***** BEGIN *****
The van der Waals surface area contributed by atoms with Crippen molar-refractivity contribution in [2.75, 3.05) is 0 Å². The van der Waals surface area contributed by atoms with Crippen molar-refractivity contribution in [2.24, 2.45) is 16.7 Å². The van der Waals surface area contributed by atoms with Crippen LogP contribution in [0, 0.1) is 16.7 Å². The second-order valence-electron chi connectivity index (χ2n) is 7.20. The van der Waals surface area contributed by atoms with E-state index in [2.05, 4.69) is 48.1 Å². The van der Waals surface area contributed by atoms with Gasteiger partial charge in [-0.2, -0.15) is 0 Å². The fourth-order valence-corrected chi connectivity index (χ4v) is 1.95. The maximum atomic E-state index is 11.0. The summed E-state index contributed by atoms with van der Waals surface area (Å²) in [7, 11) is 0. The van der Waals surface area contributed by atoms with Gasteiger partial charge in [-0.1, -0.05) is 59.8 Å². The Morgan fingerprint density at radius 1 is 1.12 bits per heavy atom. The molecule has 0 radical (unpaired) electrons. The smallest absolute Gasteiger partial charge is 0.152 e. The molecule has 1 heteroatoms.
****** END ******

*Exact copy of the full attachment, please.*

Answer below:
The van der Waals surface area contributed by atoms with Crippen molar-refractivity contribution in [2.75, 3.05) is 0 Å². The van der Waals surface area contributed by atoms with Crippen molar-refractivity contribution in [2.24, 2.45) is 16.7 Å². The van der Waals surface area contributed by atoms with Crippen LogP contribution in [0, 0.1) is 16.7 Å². The second-order valence-electron chi connectivity index (χ2n) is 7.20. The van der Waals surface area contributed by atoms with E-state index in [2.05, 4.69) is 48.1 Å². The van der Waals surface area contributed by atoms with Gasteiger partial charge in [-0.2, -0.15) is 0 Å². The fourth-order valence-corrected chi connectivity index (χ4v) is 1.95. The maximum atomic E-state index is 11.0. The summed E-state index contributed by atoms with van der Waals surface area (Å²) in [7, 11) is 0. The van der Waals surface area contributed by atoms with Gasteiger partial charge in [-0.1, -0.05) is 59.8 Å². The Morgan fingerprint density at radius 1 is 1.12 bits per heavy atom. The molecule has 0 radical (unpaired) electrons. The smallest absolute Gasteiger partial charge is 0.152 e. The molecule has 1 heteroatoms.